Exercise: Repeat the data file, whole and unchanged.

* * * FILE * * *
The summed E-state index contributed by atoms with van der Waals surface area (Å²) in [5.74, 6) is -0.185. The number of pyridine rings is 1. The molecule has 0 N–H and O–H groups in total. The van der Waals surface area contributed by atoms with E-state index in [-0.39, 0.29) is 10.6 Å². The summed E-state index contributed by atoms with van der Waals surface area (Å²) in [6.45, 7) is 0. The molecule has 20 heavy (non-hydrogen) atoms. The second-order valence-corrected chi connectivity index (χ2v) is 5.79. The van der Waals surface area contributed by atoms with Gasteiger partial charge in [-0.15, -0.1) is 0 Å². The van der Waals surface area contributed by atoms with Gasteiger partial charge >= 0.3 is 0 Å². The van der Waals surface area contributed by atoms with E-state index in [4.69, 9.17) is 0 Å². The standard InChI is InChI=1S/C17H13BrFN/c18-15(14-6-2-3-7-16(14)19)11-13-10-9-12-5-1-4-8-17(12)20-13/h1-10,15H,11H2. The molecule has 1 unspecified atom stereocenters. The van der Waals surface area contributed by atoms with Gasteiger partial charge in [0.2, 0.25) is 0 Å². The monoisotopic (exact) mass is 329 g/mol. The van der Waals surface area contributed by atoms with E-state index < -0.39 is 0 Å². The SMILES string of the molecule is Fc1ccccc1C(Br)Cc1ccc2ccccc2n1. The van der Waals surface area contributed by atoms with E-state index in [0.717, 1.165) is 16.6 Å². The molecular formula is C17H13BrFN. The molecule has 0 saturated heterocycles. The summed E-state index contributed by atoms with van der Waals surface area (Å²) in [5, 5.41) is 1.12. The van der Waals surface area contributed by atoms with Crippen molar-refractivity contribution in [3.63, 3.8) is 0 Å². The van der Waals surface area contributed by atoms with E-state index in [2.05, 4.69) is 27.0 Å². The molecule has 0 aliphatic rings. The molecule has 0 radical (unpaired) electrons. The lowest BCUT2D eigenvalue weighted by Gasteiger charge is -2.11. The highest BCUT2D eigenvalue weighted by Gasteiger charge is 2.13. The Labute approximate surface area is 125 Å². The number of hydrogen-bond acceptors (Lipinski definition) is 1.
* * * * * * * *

The summed E-state index contributed by atoms with van der Waals surface area (Å²) in [5.74, 6) is -0.185. The number of pyridine rings is 1. The molecule has 0 N–H and O–H groups in total. The van der Waals surface area contributed by atoms with E-state index in [-0.39, 0.29) is 10.6 Å². The summed E-state index contributed by atoms with van der Waals surface area (Å²) in [6.45, 7) is 0. The molecule has 20 heavy (non-hydrogen) atoms. The second-order valence-corrected chi connectivity index (χ2v) is 5.79. The van der Waals surface area contributed by atoms with Gasteiger partial charge in [-0.15, -0.1) is 0 Å². The van der Waals surface area contributed by atoms with Gasteiger partial charge >= 0.3 is 0 Å². The van der Waals surface area contributed by atoms with E-state index in [4.69, 9.17) is 0 Å². The standard InChI is InChI=1S/C17H13BrFN/c18-15(14-6-2-3-7-16(14)19)11-13-10-9-12-5-1-4-8-17(12)20-13/h1-10,15H,11H2. The molecule has 1 unspecified atom stereocenters. The van der Waals surface area contributed by atoms with Gasteiger partial charge in [0.2, 0.25) is 0 Å². The monoisotopic (exact) mass is 329 g/mol. The van der Waals surface area contributed by atoms with E-state index < -0.39 is 0 Å². The SMILES string of the molecule is Fc1ccccc1C(Br)Cc1ccc2ccccc2n1. The van der Waals surface area contributed by atoms with E-state index in [0.717, 1.165) is 16.6 Å². The molecular formula is C17H13BrFN. The molecule has 0 saturated heterocycles. The summed E-state index contributed by atoms with van der Waals surface area (Å²) in [5, 5.41) is 1.12. The van der Waals surface area contributed by atoms with Crippen molar-refractivity contribution in [3.63, 3.8) is 0 Å². The van der Waals surface area contributed by atoms with E-state index in [2.05, 4.69) is 27.0 Å². The molecule has 0 aliphatic rings. The molecule has 0 radical (unpaired) electrons. The lowest BCUT2D eigenvalue weighted by Gasteiger charge is -2.11. The highest BCUT2D eigenvalue weighted by Gasteiger charge is 2.13. The Labute approximate surface area is 125 Å². The number of hydrogen-bond acceptors (Lipinski definition) is 1.